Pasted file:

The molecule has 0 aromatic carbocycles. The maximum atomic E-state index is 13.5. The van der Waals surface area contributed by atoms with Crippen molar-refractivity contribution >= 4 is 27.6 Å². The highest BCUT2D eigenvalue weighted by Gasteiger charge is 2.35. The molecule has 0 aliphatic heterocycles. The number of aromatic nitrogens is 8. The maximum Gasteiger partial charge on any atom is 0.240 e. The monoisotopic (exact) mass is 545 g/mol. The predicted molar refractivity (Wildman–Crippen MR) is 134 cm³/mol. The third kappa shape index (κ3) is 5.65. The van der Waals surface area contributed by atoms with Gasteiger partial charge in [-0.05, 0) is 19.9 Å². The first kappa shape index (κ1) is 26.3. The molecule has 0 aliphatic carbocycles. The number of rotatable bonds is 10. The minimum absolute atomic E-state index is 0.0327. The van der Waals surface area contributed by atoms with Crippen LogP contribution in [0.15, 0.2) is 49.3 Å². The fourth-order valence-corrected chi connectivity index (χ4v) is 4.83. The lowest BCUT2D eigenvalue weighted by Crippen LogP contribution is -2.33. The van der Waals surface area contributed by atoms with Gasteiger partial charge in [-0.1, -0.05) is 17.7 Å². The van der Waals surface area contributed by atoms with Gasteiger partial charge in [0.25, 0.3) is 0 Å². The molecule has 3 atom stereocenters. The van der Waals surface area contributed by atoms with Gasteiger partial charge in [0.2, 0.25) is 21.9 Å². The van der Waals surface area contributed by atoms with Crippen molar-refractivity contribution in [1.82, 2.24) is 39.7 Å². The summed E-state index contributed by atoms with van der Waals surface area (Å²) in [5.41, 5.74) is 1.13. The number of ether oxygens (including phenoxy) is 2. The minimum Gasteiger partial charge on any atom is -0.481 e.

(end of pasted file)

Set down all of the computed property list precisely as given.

The molecule has 0 aromatic carbocycles. The maximum atomic E-state index is 13.5. The van der Waals surface area contributed by atoms with Crippen molar-refractivity contribution >= 4 is 27.6 Å². The highest BCUT2D eigenvalue weighted by Gasteiger charge is 2.35. The molecule has 0 aliphatic heterocycles. The number of aromatic nitrogens is 8. The maximum Gasteiger partial charge on any atom is 0.240 e. The monoisotopic (exact) mass is 545 g/mol. The predicted molar refractivity (Wildman–Crippen MR) is 134 cm³/mol. The third kappa shape index (κ3) is 5.65. The van der Waals surface area contributed by atoms with Gasteiger partial charge in [-0.05, 0) is 19.9 Å². The first kappa shape index (κ1) is 26.3. The molecule has 0 aliphatic carbocycles. The number of rotatable bonds is 10. The minimum absolute atomic E-state index is 0.0327. The van der Waals surface area contributed by atoms with Crippen LogP contribution in [0.15, 0.2) is 49.3 Å². The fourth-order valence-corrected chi connectivity index (χ4v) is 4.83. The lowest BCUT2D eigenvalue weighted by Crippen LogP contribution is -2.33. The van der Waals surface area contributed by atoms with Gasteiger partial charge in [-0.1, -0.05) is 17.7 Å². The van der Waals surface area contributed by atoms with Gasteiger partial charge in [0.25, 0.3) is 0 Å². The molecule has 3 atom stereocenters. The van der Waals surface area contributed by atoms with Gasteiger partial charge in [0.2, 0.25) is 21.9 Å². The van der Waals surface area contributed by atoms with Crippen molar-refractivity contribution in [1.82, 2.24) is 39.7 Å². The summed E-state index contributed by atoms with van der Waals surface area (Å²) in [5.41, 5.74) is 1.13. The number of ether oxygens (including phenoxy) is 2. The minimum Gasteiger partial charge on any atom is -0.481 e.